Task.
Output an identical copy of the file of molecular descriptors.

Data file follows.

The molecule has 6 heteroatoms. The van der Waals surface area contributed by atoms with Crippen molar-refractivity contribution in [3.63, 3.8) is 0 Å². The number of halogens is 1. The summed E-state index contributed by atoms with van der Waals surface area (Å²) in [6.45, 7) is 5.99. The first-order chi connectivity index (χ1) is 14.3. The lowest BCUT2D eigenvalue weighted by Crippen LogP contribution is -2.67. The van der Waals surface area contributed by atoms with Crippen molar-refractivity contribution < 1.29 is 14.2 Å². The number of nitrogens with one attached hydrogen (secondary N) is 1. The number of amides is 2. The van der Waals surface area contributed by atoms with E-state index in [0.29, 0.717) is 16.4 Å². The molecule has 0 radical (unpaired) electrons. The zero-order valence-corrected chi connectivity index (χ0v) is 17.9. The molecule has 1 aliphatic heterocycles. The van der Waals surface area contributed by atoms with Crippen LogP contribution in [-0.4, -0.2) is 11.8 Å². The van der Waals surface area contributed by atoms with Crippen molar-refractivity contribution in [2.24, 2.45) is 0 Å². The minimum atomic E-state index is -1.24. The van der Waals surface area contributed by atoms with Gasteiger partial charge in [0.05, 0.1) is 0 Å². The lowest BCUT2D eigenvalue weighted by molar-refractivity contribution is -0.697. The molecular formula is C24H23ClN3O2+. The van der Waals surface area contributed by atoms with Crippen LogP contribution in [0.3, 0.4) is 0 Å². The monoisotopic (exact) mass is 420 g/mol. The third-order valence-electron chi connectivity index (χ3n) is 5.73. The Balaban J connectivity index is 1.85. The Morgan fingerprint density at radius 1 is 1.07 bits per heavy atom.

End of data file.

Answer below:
The molecule has 6 heteroatoms. The van der Waals surface area contributed by atoms with Crippen molar-refractivity contribution in [3.63, 3.8) is 0 Å². The number of halogens is 1. The summed E-state index contributed by atoms with van der Waals surface area (Å²) in [6.45, 7) is 5.99. The first-order chi connectivity index (χ1) is 14.3. The lowest BCUT2D eigenvalue weighted by Crippen LogP contribution is -2.67. The van der Waals surface area contributed by atoms with Crippen molar-refractivity contribution < 1.29 is 14.2 Å². The number of nitrogens with one attached hydrogen (secondary N) is 1. The number of amides is 2. The van der Waals surface area contributed by atoms with E-state index in [0.29, 0.717) is 16.4 Å². The molecule has 0 radical (unpaired) electrons. The zero-order valence-corrected chi connectivity index (χ0v) is 17.9. The molecule has 1 aliphatic heterocycles. The van der Waals surface area contributed by atoms with Crippen LogP contribution in [-0.4, -0.2) is 11.8 Å². The van der Waals surface area contributed by atoms with Crippen molar-refractivity contribution in [2.24, 2.45) is 0 Å². The minimum atomic E-state index is -1.24. The van der Waals surface area contributed by atoms with Gasteiger partial charge in [0.05, 0.1) is 0 Å². The lowest BCUT2D eigenvalue weighted by molar-refractivity contribution is -0.697. The molecular formula is C24H23ClN3O2+. The van der Waals surface area contributed by atoms with Crippen LogP contribution in [0.3, 0.4) is 0 Å². The monoisotopic (exact) mass is 420 g/mol. The third-order valence-electron chi connectivity index (χ3n) is 5.73. The Balaban J connectivity index is 1.85. The Morgan fingerprint density at radius 1 is 1.07 bits per heavy atom.